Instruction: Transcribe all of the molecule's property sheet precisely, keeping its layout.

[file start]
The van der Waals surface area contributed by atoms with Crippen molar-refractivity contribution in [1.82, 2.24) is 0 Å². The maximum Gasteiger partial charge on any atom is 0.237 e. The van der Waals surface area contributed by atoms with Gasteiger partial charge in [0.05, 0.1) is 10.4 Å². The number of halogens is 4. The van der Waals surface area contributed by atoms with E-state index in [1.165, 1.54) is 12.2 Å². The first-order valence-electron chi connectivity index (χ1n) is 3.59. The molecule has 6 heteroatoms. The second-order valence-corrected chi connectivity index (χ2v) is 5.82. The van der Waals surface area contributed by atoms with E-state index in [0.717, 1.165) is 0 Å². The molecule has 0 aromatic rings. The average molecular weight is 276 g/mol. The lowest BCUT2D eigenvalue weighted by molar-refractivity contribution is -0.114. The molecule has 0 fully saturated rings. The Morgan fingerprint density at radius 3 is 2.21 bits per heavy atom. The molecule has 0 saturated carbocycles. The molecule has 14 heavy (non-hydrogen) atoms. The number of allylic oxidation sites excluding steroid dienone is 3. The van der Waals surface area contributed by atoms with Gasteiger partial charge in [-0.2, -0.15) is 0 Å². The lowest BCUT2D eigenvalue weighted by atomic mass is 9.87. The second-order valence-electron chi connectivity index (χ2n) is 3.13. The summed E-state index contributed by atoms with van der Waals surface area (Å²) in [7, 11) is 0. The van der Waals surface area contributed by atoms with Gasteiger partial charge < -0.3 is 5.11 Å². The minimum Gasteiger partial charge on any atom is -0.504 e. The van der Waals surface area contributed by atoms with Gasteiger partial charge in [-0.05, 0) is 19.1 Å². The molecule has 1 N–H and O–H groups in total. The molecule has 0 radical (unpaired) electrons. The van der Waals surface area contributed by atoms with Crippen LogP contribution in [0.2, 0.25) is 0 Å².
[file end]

The van der Waals surface area contributed by atoms with Crippen molar-refractivity contribution in [1.82, 2.24) is 0 Å². The maximum Gasteiger partial charge on any atom is 0.237 e. The van der Waals surface area contributed by atoms with Gasteiger partial charge in [0.05, 0.1) is 10.4 Å². The number of halogens is 4. The van der Waals surface area contributed by atoms with E-state index in [1.165, 1.54) is 12.2 Å². The first-order valence-electron chi connectivity index (χ1n) is 3.59. The molecule has 6 heteroatoms. The second-order valence-corrected chi connectivity index (χ2v) is 5.82. The van der Waals surface area contributed by atoms with E-state index in [0.717, 1.165) is 0 Å². The molecule has 0 aromatic rings. The average molecular weight is 276 g/mol. The lowest BCUT2D eigenvalue weighted by molar-refractivity contribution is -0.114. The molecule has 0 fully saturated rings. The Morgan fingerprint density at radius 3 is 2.21 bits per heavy atom. The molecule has 0 saturated carbocycles. The molecule has 14 heavy (non-hydrogen) atoms. The number of allylic oxidation sites excluding steroid dienone is 3. The van der Waals surface area contributed by atoms with Gasteiger partial charge in [-0.2, -0.15) is 0 Å². The lowest BCUT2D eigenvalue weighted by atomic mass is 9.87. The second-order valence-electron chi connectivity index (χ2n) is 3.13. The summed E-state index contributed by atoms with van der Waals surface area (Å²) in [7, 11) is 0. The van der Waals surface area contributed by atoms with Gasteiger partial charge < -0.3 is 5.11 Å². The minimum Gasteiger partial charge on any atom is -0.504 e. The van der Waals surface area contributed by atoms with Gasteiger partial charge in [-0.05, 0) is 19.1 Å². The molecule has 1 N–H and O–H groups in total. The molecule has 0 radical (unpaired) electrons. The van der Waals surface area contributed by atoms with Crippen LogP contribution in [0.2, 0.25) is 0 Å².